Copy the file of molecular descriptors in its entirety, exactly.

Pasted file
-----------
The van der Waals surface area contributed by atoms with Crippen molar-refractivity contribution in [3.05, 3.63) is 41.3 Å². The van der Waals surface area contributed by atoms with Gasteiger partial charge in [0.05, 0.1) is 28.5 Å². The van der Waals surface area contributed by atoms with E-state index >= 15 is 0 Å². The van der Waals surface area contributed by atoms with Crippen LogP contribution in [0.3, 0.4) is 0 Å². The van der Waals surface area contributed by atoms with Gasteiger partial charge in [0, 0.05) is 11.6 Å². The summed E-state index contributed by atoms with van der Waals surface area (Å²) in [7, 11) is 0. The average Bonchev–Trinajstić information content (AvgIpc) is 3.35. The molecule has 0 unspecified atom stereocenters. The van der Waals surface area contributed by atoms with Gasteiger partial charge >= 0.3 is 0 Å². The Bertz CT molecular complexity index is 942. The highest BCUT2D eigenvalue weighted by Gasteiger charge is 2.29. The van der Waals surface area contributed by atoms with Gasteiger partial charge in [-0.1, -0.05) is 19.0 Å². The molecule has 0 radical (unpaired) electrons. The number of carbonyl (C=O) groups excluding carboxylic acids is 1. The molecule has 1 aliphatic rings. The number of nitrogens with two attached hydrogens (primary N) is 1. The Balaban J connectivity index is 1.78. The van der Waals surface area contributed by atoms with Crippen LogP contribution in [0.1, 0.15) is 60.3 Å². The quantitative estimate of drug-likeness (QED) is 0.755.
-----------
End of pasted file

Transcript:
The van der Waals surface area contributed by atoms with Crippen molar-refractivity contribution in [3.05, 3.63) is 41.3 Å². The van der Waals surface area contributed by atoms with Gasteiger partial charge in [0.05, 0.1) is 28.5 Å². The van der Waals surface area contributed by atoms with E-state index >= 15 is 0 Å². The van der Waals surface area contributed by atoms with Crippen LogP contribution in [0.3, 0.4) is 0 Å². The van der Waals surface area contributed by atoms with Gasteiger partial charge in [0, 0.05) is 11.6 Å². The summed E-state index contributed by atoms with van der Waals surface area (Å²) in [7, 11) is 0. The average Bonchev–Trinajstić information content (AvgIpc) is 3.35. The molecule has 0 unspecified atom stereocenters. The van der Waals surface area contributed by atoms with Gasteiger partial charge >= 0.3 is 0 Å². The Bertz CT molecular complexity index is 942. The highest BCUT2D eigenvalue weighted by Gasteiger charge is 2.29. The van der Waals surface area contributed by atoms with Gasteiger partial charge in [-0.1, -0.05) is 19.0 Å². The molecule has 0 radical (unpaired) electrons. The number of carbonyl (C=O) groups excluding carboxylic acids is 1. The molecule has 1 aliphatic rings. The number of nitrogens with two attached hydrogens (primary N) is 1. The Balaban J connectivity index is 1.78. The van der Waals surface area contributed by atoms with Crippen LogP contribution in [0.1, 0.15) is 60.3 Å². The quantitative estimate of drug-likeness (QED) is 0.755.